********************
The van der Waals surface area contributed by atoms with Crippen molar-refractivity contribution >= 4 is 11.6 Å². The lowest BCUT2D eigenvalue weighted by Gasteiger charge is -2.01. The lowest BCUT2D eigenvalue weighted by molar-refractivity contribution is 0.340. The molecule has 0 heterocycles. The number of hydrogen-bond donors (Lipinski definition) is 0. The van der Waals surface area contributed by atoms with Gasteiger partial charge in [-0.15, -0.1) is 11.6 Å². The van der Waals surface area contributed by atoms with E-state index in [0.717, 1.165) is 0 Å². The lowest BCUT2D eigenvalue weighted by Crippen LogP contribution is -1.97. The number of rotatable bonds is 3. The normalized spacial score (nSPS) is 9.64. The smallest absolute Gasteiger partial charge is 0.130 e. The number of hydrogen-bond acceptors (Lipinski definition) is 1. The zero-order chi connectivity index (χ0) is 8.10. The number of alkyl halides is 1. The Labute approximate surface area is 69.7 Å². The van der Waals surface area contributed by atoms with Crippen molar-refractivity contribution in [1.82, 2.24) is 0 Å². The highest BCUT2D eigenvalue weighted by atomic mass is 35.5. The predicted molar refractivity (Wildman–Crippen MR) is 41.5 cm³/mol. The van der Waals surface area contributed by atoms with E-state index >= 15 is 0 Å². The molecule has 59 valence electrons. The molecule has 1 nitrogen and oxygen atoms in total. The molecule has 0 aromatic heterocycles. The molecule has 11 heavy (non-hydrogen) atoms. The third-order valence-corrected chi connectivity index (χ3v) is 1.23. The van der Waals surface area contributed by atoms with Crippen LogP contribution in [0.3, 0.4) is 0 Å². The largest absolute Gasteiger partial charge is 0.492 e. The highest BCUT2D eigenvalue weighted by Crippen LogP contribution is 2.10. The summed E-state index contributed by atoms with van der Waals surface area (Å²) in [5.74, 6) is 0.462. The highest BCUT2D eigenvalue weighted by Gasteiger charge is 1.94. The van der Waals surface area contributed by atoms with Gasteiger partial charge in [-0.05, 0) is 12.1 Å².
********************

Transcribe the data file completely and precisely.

The van der Waals surface area contributed by atoms with Crippen molar-refractivity contribution >= 4 is 11.6 Å². The lowest BCUT2D eigenvalue weighted by Gasteiger charge is -2.01. The lowest BCUT2D eigenvalue weighted by molar-refractivity contribution is 0.340. The molecule has 0 heterocycles. The number of hydrogen-bond donors (Lipinski definition) is 0. The van der Waals surface area contributed by atoms with Gasteiger partial charge in [-0.15, -0.1) is 11.6 Å². The van der Waals surface area contributed by atoms with E-state index in [0.717, 1.165) is 0 Å². The lowest BCUT2D eigenvalue weighted by Crippen LogP contribution is -1.97. The number of rotatable bonds is 3. The normalized spacial score (nSPS) is 9.64. The smallest absolute Gasteiger partial charge is 0.130 e. The number of hydrogen-bond acceptors (Lipinski definition) is 1. The zero-order chi connectivity index (χ0) is 8.10. The number of alkyl halides is 1. The Labute approximate surface area is 69.7 Å². The van der Waals surface area contributed by atoms with Crippen molar-refractivity contribution in [1.82, 2.24) is 0 Å². The highest BCUT2D eigenvalue weighted by atomic mass is 35.5. The predicted molar refractivity (Wildman–Crippen MR) is 41.5 cm³/mol. The van der Waals surface area contributed by atoms with E-state index >= 15 is 0 Å². The molecule has 59 valence electrons. The molecule has 1 nitrogen and oxygen atoms in total. The molecule has 0 aromatic heterocycles. The molecule has 11 heavy (non-hydrogen) atoms. The third-order valence-corrected chi connectivity index (χ3v) is 1.23. The van der Waals surface area contributed by atoms with Crippen LogP contribution in [0.3, 0.4) is 0 Å². The largest absolute Gasteiger partial charge is 0.492 e. The highest BCUT2D eigenvalue weighted by Crippen LogP contribution is 2.10. The summed E-state index contributed by atoms with van der Waals surface area (Å²) in [5.74, 6) is 0.462. The highest BCUT2D eigenvalue weighted by Gasteiger charge is 1.94. The van der Waals surface area contributed by atoms with Gasteiger partial charge in [-0.05, 0) is 12.1 Å².